from The American Heritage® Dictionary of the English Language, 4th Edition
- n. The transmission of dynamic or sometimes static images, generally with accompanying sound, via electric or electromagnetic signals.
- n. An electronic apparatus that receives such signals, reproducing the images on a screen, and typically reproducing accompanying sound signals on speakers.
- n. The visual and audio content of such signals.
- n. The industry of producing and broadcasting television programs.
from Wiktionary, Creative Commons Attribution/Share-Alike License
- n. An electronic communication medium that allows the transmission of real-time visual images, and often sound.
- n. A device for receiving television signals and displaying them in visual form.
- n. Collectively, the programs broadcast via the medium of television.
- v. To watch television.
from WordNet 3.0 Copyright 2006 by Princeton University. All rights reserved.
- n. a telecommunication system that transmits images of objects (stationary or moving) between distant points
- n. broadcasting visual images of stationary or moving objects
- n. an electronic device that receives television signals and displays them on a screen
The latest evidence: For the first time in two decades, the number of U.S. homes with televisions has declined, and Nielsen is now contemplating redefining the term "television households" to include online-only viewing as it grapples with the challenge of TV ratings in a digital world.
I had one college professor say that a job in television is maybe a good second job.
One of the things I like about being a filmmaker and working on “Aqua Teen,” or in television, is that a lot of people think that doing what I do is totally unattainable.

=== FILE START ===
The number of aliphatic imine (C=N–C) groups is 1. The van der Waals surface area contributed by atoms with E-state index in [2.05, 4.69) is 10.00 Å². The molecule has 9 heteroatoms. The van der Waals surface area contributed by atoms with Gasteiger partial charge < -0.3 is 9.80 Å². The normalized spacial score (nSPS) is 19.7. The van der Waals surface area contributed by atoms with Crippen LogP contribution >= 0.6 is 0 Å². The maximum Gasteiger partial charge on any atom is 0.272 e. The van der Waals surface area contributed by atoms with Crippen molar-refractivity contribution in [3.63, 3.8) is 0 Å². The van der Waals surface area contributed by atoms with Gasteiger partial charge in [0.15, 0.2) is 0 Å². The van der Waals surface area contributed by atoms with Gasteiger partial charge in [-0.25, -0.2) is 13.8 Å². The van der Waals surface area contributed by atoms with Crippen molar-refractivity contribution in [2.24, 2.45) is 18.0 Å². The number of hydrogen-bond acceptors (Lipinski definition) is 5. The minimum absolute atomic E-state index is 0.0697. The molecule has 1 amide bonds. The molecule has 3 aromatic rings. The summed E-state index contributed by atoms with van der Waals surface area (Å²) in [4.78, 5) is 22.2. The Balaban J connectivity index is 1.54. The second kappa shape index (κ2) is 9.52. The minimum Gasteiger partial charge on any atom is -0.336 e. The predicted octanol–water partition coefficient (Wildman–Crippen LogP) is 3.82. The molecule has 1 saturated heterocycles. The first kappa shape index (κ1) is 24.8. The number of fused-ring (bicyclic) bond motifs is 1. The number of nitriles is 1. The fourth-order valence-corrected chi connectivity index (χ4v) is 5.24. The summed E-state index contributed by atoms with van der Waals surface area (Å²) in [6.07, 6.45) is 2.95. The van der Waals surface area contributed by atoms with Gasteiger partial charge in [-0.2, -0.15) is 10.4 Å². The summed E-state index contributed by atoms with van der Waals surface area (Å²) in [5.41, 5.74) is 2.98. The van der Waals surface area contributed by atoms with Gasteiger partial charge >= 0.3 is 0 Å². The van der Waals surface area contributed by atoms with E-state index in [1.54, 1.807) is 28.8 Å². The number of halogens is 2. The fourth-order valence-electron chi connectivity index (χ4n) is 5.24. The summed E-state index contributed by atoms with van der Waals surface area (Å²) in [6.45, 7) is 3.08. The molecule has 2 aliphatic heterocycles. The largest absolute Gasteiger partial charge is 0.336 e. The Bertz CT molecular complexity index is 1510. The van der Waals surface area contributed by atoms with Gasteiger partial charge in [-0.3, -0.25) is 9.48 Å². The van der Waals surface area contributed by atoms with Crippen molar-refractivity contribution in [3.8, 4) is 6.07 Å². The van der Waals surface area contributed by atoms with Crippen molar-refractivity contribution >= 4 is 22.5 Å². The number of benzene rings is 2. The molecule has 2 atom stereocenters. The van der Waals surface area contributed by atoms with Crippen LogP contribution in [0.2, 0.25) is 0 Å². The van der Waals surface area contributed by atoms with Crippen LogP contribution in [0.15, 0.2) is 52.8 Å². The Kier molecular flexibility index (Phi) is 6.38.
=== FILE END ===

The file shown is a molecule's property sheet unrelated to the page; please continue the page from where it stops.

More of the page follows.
"I think the representation of reality in television is a very important thing to look at," he said.
Furthermore, when the monopoly of the CBC in television is made competitive, then applicants for the rich privilege of entering the television field will be minutely scrutinized concerning their reputations, their financial responsibility, their record of achievement in other creative activities, and their plans for future programs.
Perhaps the most curious example of that is the word "television" -- where the Greek word "tele" (meaning "afar") is combined with the Latin word "videre" (to see).
Just sitting in front of the television is a way of avoiding conversation; parents do that with their kids all the time.
Today's announcement comes 50 years after Minow delivered his often-quoted speech in which he called television "a vast wasteland."
Feeds are a combination of what we call television and the Internet—everything from personal sites to the official government news services.
On the television is a scientist who tells us (in a wonderfully deep and scratchy voice) what horrors await us when the resonator is turned on.